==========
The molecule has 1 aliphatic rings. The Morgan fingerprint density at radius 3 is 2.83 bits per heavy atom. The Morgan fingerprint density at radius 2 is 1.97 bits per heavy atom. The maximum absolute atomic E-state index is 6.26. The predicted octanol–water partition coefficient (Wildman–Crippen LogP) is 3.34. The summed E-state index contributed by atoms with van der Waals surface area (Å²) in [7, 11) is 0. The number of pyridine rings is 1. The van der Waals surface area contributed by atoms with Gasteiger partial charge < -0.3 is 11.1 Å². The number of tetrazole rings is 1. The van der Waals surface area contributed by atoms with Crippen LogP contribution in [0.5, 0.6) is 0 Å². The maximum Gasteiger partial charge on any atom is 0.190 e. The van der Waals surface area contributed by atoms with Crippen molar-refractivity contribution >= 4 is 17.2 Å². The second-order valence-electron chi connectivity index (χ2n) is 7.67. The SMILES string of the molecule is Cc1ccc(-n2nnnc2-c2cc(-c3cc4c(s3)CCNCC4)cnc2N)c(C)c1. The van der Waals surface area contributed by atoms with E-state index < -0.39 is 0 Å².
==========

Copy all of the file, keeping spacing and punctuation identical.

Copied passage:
The molecule has 1 aliphatic rings. The Morgan fingerprint density at radius 3 is 2.83 bits per heavy atom. The Morgan fingerprint density at radius 2 is 1.97 bits per heavy atom. The maximum absolute atomic E-state index is 6.26. The predicted octanol–water partition coefficient (Wildman–Crippen LogP) is 3.34. The summed E-state index contributed by atoms with van der Waals surface area (Å²) in [7, 11) is 0. The number of pyridine rings is 1. The van der Waals surface area contributed by atoms with Gasteiger partial charge < -0.3 is 11.1 Å². The number of tetrazole rings is 1. The van der Waals surface area contributed by atoms with Crippen LogP contribution in [0.5, 0.6) is 0 Å². The maximum Gasteiger partial charge on any atom is 0.190 e. The van der Waals surface area contributed by atoms with Crippen molar-refractivity contribution >= 4 is 17.2 Å². The second-order valence-electron chi connectivity index (χ2n) is 7.67. The SMILES string of the molecule is Cc1ccc(-n2nnnc2-c2cc(-c3cc4c(s3)CCNCC4)cnc2N)c(C)c1. The van der Waals surface area contributed by atoms with E-state index < -0.39 is 0 Å².